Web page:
Mark Stoops

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Mark Stoops
Mark Stoops in 2013.jpg
Stoops at Commonwealth Stadium in 2013
Current position
TitleHead coach
TeamKentucky
ConferenceSEC
Record38–41
Annual salary$4.25 million
Biographical details
Born (1967-07-09) July 9, 1967 (age 52)
Youngstown, Ohio
Playing career
1986–1988Iowa
Position(s)Defensive back
Coaching career (HC unless noted)
1990–1991Iowa (GA)
1992–1995Nordonia (OH) HS (AD/DB)
1996USF (DB)
1997–1999Wyoming (DB)
2000Houston (Co-DC/S)
2001–2003Miami (FL) (DB)
2004–2009Arizona (DC/DB)
2010–2012Florida State (DC/DB)
2013–presentKentucky
Head coaching record
Overall38–41
Bowls1–2
Accomplishments and honors
Awards
SEC Coach of the Year (2018)

Mark Thomas Stoops (born July 9, 1967) is an American college football coach and former player. He is the head football coach at the University of Kentucky, a position he assumed in November 2012. Stoops previously served as defensive coordinator at the University of Arizona from 2004 to 2009 and Florida State University from 2010 to 2012.

Early life[edit]

Stoops, one of six children born to Ron and Evelyn "Dee Dee" Stoops, attended Cardinal Mooney High School in Youngstown, Ohio, where his father was an assistant coach and defensive coordinator.[1][2] He is the brother of former Oklahoma head coach Bob Stoops and former Arizona head coach Mike Stoops, who also served as defensive coordinator for the University of Oklahoma until he was fired on October 7, 2018 after losing 48-45 to Texas.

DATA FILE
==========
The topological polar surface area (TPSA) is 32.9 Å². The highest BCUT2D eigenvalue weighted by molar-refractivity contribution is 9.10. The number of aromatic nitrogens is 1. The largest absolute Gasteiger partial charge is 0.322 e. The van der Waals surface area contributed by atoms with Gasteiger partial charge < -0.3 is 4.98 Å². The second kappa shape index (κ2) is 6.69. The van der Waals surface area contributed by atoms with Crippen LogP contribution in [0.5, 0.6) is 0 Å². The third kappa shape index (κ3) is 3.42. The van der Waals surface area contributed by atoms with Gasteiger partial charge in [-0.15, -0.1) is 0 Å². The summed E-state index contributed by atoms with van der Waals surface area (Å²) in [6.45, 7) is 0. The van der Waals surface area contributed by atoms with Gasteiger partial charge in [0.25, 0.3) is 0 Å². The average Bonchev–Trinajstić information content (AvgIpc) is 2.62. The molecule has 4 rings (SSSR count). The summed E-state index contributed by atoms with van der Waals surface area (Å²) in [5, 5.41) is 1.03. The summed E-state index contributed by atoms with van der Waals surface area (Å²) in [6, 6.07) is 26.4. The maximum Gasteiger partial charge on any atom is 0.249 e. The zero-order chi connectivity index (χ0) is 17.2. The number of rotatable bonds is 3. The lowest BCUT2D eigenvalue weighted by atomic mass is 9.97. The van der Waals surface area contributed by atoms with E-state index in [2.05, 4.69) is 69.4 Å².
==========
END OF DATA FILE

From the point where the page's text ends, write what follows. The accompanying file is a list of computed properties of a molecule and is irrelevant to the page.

After graduating from high school, Stoops played college football for the Iowa Hawkeyes from 1986 to 1988.[3]

Coaching career[edit]

Stoops was a graduate assistant coach at Iowa from 1989 to 1991, and then became the athletic director and defensive backs coach at Nordonia High School in Macedonia, Ohio (1992–1995).[4][5]

In 1996, when Kansas State assistant Jim Leavitt was hired as the head coach for the South Florida Bulls, he hired Stoops as defensive backs coach.[4][6]

Stoops served as the defensive backs coach for the University of Wyoming Cowboys from 1997–1999.[7]

At Wyoming, Stoops served under head coach Dana Dimel. When Dimel was hired at the University of Houston, he took Stoops with him to join the Cougars as co-defensive coordinator (along with Dick Bumpas) and safeties coach in 2000.[8]

Miami(FL)[edit]

In February 2001, Stoops was named the defensive backs coach for the University of Miami Hurricanes, replacing Chuck Pagano, who left to go to the Cleveland Browns.[9]

Arizona[edit]

Mark's brother, Mike, was hired as the head coach of the Arizona Wildcats for the 2004 season. Mike then hired Mark as part of his staff.[10]

Florida State[edit]

On December 11, 2009, Stoops accepted the job as defensive coordinator at Florida State University.[11]

Kentucky[edit]

On November 27, 2012, Stoops was hired as the new head coach of the University of Kentucky football program, replacing former head coach Joker Phillips, who was fired after a 2–10 season. In Stoops' first season as the Kentucky Head coach, he went 2-10, followed by back to back 5-7 seasons.